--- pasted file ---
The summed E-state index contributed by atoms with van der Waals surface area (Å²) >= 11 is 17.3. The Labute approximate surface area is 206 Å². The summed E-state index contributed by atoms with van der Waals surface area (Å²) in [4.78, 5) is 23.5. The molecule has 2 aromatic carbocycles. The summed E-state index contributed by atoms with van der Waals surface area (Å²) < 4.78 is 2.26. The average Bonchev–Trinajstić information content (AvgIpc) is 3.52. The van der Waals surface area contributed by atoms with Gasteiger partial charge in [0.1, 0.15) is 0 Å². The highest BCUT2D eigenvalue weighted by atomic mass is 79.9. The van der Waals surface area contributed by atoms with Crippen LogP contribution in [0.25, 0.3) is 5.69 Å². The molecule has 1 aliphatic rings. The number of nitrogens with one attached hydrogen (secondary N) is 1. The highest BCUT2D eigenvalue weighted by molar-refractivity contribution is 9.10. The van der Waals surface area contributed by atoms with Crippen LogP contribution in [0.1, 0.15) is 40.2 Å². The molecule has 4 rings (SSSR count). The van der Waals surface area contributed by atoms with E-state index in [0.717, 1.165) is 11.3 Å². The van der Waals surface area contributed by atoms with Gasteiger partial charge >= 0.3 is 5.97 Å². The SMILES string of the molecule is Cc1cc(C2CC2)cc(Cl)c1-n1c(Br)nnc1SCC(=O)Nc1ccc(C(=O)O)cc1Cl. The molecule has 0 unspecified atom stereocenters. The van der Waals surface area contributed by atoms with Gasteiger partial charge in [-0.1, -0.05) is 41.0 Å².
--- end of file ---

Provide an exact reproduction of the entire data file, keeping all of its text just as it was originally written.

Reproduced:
The summed E-state index contributed by atoms with van der Waals surface area (Å²) >= 11 is 17.3. The Labute approximate surface area is 206 Å². The summed E-state index contributed by atoms with van der Waals surface area (Å²) in [4.78, 5) is 23.5. The molecule has 2 aromatic carbocycles. The summed E-state index contributed by atoms with van der Waals surface area (Å²) < 4.78 is 2.26. The average Bonchev–Trinajstić information content (AvgIpc) is 3.52. The van der Waals surface area contributed by atoms with Gasteiger partial charge in [0.1, 0.15) is 0 Å². The highest BCUT2D eigenvalue weighted by atomic mass is 79.9. The van der Waals surface area contributed by atoms with Crippen LogP contribution in [0.25, 0.3) is 5.69 Å². The molecule has 1 aliphatic rings. The number of nitrogens with one attached hydrogen (secondary N) is 1. The highest BCUT2D eigenvalue weighted by molar-refractivity contribution is 9.10. The van der Waals surface area contributed by atoms with Crippen LogP contribution in [0.1, 0.15) is 40.2 Å². The molecule has 4 rings (SSSR count). The van der Waals surface area contributed by atoms with E-state index in [0.717, 1.165) is 11.3 Å². The van der Waals surface area contributed by atoms with Gasteiger partial charge >= 0.3 is 5.97 Å². The SMILES string of the molecule is Cc1cc(C2CC2)cc(Cl)c1-n1c(Br)nnc1SCC(=O)Nc1ccc(C(=O)O)cc1Cl. The molecule has 0 unspecified atom stereocenters. The van der Waals surface area contributed by atoms with Gasteiger partial charge in [-0.1, -0.05) is 41.0 Å².